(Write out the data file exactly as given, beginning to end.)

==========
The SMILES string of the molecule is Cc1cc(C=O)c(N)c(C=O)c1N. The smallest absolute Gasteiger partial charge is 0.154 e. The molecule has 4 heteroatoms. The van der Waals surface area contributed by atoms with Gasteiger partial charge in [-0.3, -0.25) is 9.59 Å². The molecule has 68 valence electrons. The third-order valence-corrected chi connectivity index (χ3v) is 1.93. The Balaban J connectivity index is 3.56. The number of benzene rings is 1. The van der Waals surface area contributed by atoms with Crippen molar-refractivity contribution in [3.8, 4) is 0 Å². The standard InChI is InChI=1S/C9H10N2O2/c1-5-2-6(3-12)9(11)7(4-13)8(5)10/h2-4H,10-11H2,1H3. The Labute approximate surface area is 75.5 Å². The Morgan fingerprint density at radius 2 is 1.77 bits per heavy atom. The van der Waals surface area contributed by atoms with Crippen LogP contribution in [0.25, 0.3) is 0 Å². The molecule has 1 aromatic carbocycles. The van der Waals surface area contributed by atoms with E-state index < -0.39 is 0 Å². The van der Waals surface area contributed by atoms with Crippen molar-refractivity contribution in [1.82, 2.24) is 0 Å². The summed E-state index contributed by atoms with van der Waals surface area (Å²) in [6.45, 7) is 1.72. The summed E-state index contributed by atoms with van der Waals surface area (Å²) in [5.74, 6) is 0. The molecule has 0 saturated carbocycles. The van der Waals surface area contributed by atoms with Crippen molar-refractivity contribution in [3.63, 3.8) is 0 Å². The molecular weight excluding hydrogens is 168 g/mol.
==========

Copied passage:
The SMILES string of the molecule is Cc1cc(C=O)c(N)c(C=O)c1N. The smallest absolute Gasteiger partial charge is 0.154 e. The molecule has 4 heteroatoms. The van der Waals surface area contributed by atoms with Gasteiger partial charge in [-0.3, -0.25) is 9.59 Å². The molecule has 68 valence electrons. The third-order valence-corrected chi connectivity index (χ3v) is 1.93. The Balaban J connectivity index is 3.56. The number of benzene rings is 1. The van der Waals surface area contributed by atoms with Crippen molar-refractivity contribution in [3.8, 4) is 0 Å². The standard InChI is InChI=1S/C9H10N2O2/c1-5-2-6(3-12)9(11)7(4-13)8(5)10/h2-4H,10-11H2,1H3. The Labute approximate surface area is 75.5 Å². The Morgan fingerprint density at radius 2 is 1.77 bits per heavy atom. The van der Waals surface area contributed by atoms with Crippen LogP contribution in [0.25, 0.3) is 0 Å². The molecule has 1 aromatic carbocycles. The van der Waals surface area contributed by atoms with E-state index < -0.39 is 0 Å². The van der Waals surface area contributed by atoms with Crippen molar-refractivity contribution in [1.82, 2.24) is 0 Å². The summed E-state index contributed by atoms with van der Waals surface area (Å²) in [6.45, 7) is 1.72. The summed E-state index contributed by atoms with van der Waals surface area (Å²) in [5.74, 6) is 0. The molecule has 0 saturated carbocycles. The van der Waals surface area contributed by atoms with Crippen molar-refractivity contribution in [3.63, 3.8) is 0 Å². The molecular weight excluding hydrogens is 168 g/mol.